Microstock: Abundance, Client Viewpoints Drive Prices

Posted on 10/2/2009 by Leslie Hughes | Printable Version | Comments (2)

We all can agree with Kelly Thompson’s sentiment that technology and new business models have a huge impact on this industry. Microstock, however, is not really a new technology but a new way to sell royalty-free images cheaper—a repackaging of sorts. 

This is not a judgment; I am a firm believer in market dynamics and customers driving the business. The market has been polarized and has moved both upstream and down.  Microstock was a reaction to an abundant amount of available content, much of used in such a way that many images were replaceable in the opinion of the clients. That is the main driver of low prices. 

Stock photography itself was a disruptive model when it originally hit the market and drove pricing down. There were those that did not like it.  

Thompson’s comments focused on what photographers must do to help themselves in placing images with a microstock agency. The strategies he suggested would work with almost any agency—microstock or not.  The problem is, Thompson failed to mention some very critical issues.

For example, one of the challenges now facing microstock is that this new low-priced royalty-free package is flooded with millions of images.  Getty has a substantial lead that can probably sustain them.  Microstock is still royalty-free imagery, easily replaceable in the mind of the client. The model is defined, in part, by the abundance of non-exclusive images sold everywhere—which means increasing price pressure. The greatest thing that some competitors have going for them is the time pressure clients are under. Clients will go where they believe they have the highest chance for success in finding an image that will work for them. So technology does matter in terms of search and access, speed and data. Marketing from your agency is key, as is the client’s belief in what they do, what they provide and their technology. Have you searched their site like a client would?  Ask questions, and if they do not answer, it should give you pause. 

The latest information I saw on iStock said it was on track to sell over 25 million downloads in 2008. We do not know the number of single images this represents. iStock’s cost of selling an image is pretty low, but for a contributor to make money, you are likely to need a lot of images in the system just to be found. And you likely need to have been there a while, because of how the search system works.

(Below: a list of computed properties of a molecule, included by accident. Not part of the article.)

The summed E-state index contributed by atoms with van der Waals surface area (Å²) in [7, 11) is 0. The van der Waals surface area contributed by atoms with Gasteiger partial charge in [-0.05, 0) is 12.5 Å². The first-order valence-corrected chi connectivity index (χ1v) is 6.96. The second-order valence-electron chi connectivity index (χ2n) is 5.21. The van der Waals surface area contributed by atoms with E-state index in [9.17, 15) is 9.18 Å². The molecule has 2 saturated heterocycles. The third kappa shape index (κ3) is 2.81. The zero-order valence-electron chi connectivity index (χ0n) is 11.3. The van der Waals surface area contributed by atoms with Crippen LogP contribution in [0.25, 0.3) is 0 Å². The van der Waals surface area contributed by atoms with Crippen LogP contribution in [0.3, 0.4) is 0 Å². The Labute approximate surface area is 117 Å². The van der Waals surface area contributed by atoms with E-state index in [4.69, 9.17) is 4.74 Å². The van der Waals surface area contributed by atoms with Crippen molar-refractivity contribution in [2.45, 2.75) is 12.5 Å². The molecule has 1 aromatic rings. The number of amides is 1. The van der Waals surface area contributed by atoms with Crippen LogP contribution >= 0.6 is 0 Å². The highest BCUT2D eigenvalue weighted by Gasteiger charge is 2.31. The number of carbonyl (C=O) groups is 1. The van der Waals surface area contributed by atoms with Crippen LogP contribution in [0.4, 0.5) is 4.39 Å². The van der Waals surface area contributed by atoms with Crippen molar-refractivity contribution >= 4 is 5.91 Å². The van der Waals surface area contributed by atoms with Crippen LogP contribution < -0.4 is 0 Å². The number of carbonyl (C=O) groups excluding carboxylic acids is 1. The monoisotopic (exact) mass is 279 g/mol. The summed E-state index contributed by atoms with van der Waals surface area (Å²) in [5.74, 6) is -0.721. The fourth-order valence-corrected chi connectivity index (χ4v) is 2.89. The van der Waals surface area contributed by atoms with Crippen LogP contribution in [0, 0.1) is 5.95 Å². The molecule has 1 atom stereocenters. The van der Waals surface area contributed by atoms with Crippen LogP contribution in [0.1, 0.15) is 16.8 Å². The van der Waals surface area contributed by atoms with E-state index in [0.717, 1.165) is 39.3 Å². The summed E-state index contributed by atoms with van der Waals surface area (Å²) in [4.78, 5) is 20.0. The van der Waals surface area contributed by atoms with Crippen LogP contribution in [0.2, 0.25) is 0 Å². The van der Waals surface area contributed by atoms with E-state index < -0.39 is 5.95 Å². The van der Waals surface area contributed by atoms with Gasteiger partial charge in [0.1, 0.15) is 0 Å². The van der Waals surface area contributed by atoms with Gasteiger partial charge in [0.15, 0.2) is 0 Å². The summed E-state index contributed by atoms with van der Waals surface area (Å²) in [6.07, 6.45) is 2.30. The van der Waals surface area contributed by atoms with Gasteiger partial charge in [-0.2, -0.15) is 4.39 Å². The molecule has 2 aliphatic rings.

Consider your costs to become a microstock contributor. It is a high-volume, low-priced market. You need to feed the beast and keep feeding it to maintain. 

It is also probably true that you will need to have more than one distributor.  It is a non-exclusive market—so why limit your distribution?

In the early days, stock was a low-priced alternative that actually moved upstream by adding value in the form of access to research services, elite shooters that would draw clients in and the ability to buy restrictions. Many of these things have now lost their value. For many years, the industry has focused on how digital technologies have allowed us to bring efficiencies into the business to improve distribution, make images accessible. These things are not bad, but this focus has also driven image price down.

Copyright © 2009 Leslie Hughes. The above article may not be copied, reproduced, excerpted or distributed in any manner without written permission from the author. All requests should be submitted to Selling Stock at 10319 Westlake Drive, Suite 162, Bethesda, MD 20817, phone 301-461-7627, e-mail: wvz@fpcubgbf.pbz


  • Roger Ressmeyer Posted Oct 2, 2009
    Brilliant Commentary. There's still a lucrative space for the highest-end, costly-to-produce, unique and exclusive imagery, where it's sold for top dollar. But Leslie's dead on regarding the images that are appropriate for Microstock distribution.

    Roger Ressmeyer
    Science Faction Images

  • Jonathan Ross Posted Oct 2, 2009
    Vert well put. I have to agree on all you stated. Thank you for putting it so clearly. I hope others can embrace your viewpoint.

    Jonathan Ross

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